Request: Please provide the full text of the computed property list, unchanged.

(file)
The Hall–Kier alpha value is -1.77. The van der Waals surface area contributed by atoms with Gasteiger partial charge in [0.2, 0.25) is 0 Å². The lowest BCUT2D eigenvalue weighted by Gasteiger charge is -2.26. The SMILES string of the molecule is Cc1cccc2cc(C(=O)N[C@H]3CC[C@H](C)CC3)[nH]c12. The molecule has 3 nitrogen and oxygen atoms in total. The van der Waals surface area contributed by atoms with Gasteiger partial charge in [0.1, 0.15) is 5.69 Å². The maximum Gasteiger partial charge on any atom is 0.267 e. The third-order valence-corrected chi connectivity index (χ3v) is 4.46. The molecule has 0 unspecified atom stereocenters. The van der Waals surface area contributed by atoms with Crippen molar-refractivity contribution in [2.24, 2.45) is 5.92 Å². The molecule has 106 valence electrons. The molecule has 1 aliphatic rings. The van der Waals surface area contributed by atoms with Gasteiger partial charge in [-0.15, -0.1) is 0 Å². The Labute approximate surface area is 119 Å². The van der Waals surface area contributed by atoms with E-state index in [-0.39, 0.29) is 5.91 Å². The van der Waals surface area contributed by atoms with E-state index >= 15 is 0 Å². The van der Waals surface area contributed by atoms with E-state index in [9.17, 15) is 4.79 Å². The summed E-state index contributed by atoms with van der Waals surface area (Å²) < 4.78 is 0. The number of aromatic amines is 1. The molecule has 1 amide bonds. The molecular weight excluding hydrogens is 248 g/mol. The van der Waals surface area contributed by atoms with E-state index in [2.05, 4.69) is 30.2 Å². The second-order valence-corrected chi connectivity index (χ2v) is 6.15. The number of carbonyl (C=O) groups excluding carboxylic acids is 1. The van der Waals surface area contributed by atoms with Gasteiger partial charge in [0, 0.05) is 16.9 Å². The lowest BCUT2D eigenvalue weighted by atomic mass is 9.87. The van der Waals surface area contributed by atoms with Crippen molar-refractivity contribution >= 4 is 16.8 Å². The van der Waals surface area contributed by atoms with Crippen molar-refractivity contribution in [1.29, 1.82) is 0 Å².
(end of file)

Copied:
The Hall–Kier alpha value is -1.77. The van der Waals surface area contributed by atoms with Gasteiger partial charge in [0.2, 0.25) is 0 Å². The lowest BCUT2D eigenvalue weighted by Gasteiger charge is -2.26. The SMILES string of the molecule is Cc1cccc2cc(C(=O)N[C@H]3CC[C@H](C)CC3)[nH]c12. The molecule has 3 nitrogen and oxygen atoms in total. The van der Waals surface area contributed by atoms with Gasteiger partial charge in [0.1, 0.15) is 5.69 Å². The maximum Gasteiger partial charge on any atom is 0.267 e. The third-order valence-corrected chi connectivity index (χ3v) is 4.46. The molecule has 0 unspecified atom stereocenters. The van der Waals surface area contributed by atoms with Crippen molar-refractivity contribution in [2.24, 2.45) is 5.92 Å². The molecule has 106 valence electrons. The molecule has 1 aliphatic rings. The van der Waals surface area contributed by atoms with Gasteiger partial charge in [-0.15, -0.1) is 0 Å². The Labute approximate surface area is 119 Å². The van der Waals surface area contributed by atoms with E-state index in [-0.39, 0.29) is 5.91 Å². The van der Waals surface area contributed by atoms with E-state index >= 15 is 0 Å². The van der Waals surface area contributed by atoms with E-state index in [9.17, 15) is 4.79 Å². The summed E-state index contributed by atoms with van der Waals surface area (Å²) < 4.78 is 0. The number of aromatic amines is 1. The molecule has 1 amide bonds. The molecular weight excluding hydrogens is 248 g/mol. The van der Waals surface area contributed by atoms with E-state index in [2.05, 4.69) is 30.2 Å². The second-order valence-corrected chi connectivity index (χ2v) is 6.15. The number of carbonyl (C=O) groups excluding carboxylic acids is 1. The van der Waals surface area contributed by atoms with Gasteiger partial charge in [0, 0.05) is 16.9 Å². The lowest BCUT2D eigenvalue weighted by atomic mass is 9.87. The van der Waals surface area contributed by atoms with Crippen molar-refractivity contribution >= 4 is 16.8 Å². The van der Waals surface area contributed by atoms with Crippen molar-refractivity contribution in [1.29, 1.82) is 0 Å².